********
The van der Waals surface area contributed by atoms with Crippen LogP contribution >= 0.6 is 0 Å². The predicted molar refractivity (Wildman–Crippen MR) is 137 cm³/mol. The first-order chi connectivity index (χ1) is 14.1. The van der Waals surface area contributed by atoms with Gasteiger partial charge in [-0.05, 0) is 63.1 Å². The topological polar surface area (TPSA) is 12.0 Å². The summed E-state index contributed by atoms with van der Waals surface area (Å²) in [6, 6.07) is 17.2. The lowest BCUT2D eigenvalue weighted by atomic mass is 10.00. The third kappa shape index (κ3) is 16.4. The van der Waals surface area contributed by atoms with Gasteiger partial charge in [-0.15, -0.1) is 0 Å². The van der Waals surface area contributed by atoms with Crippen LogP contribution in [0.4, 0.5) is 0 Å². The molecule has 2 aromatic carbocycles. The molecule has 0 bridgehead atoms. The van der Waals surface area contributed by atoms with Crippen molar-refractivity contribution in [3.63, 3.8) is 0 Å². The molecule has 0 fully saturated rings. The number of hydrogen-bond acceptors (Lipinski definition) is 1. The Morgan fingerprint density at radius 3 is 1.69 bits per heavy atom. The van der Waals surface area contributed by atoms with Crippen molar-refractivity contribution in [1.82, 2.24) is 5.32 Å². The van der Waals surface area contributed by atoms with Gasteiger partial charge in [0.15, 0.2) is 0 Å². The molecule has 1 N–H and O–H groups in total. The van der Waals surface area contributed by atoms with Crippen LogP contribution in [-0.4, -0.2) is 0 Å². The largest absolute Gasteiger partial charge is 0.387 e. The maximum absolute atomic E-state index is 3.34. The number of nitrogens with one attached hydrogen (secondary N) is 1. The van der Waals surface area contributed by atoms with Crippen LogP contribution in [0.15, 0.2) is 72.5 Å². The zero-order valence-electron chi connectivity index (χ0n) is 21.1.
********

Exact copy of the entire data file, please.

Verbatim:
The van der Waals surface area contributed by atoms with Crippen LogP contribution >= 0.6 is 0 Å². The predicted molar refractivity (Wildman–Crippen MR) is 137 cm³/mol. The first-order chi connectivity index (χ1) is 14.1. The van der Waals surface area contributed by atoms with Gasteiger partial charge in [-0.05, 0) is 63.1 Å². The topological polar surface area (TPSA) is 12.0 Å². The summed E-state index contributed by atoms with van der Waals surface area (Å²) in [6, 6.07) is 17.2. The lowest BCUT2D eigenvalue weighted by atomic mass is 10.00. The third kappa shape index (κ3) is 16.4. The van der Waals surface area contributed by atoms with Gasteiger partial charge in [-0.15, -0.1) is 0 Å². The van der Waals surface area contributed by atoms with Crippen LogP contribution in [0.4, 0.5) is 0 Å². The molecule has 2 aromatic carbocycles. The molecule has 0 bridgehead atoms. The van der Waals surface area contributed by atoms with Crippen molar-refractivity contribution in [3.63, 3.8) is 0 Å². The molecule has 0 fully saturated rings. The number of hydrogen-bond acceptors (Lipinski definition) is 1. The Morgan fingerprint density at radius 3 is 1.69 bits per heavy atom. The van der Waals surface area contributed by atoms with Crippen molar-refractivity contribution in [1.82, 2.24) is 5.32 Å². The van der Waals surface area contributed by atoms with Gasteiger partial charge in [0.15, 0.2) is 0 Å². The molecule has 1 N–H and O–H groups in total. The van der Waals surface area contributed by atoms with Crippen LogP contribution in [-0.4, -0.2) is 0 Å². The largest absolute Gasteiger partial charge is 0.387 e. The maximum absolute atomic E-state index is 3.34. The number of nitrogens with one attached hydrogen (secondary N) is 1. The van der Waals surface area contributed by atoms with Crippen LogP contribution in [0.15, 0.2) is 72.5 Å². The zero-order valence-electron chi connectivity index (χ0n) is 21.1.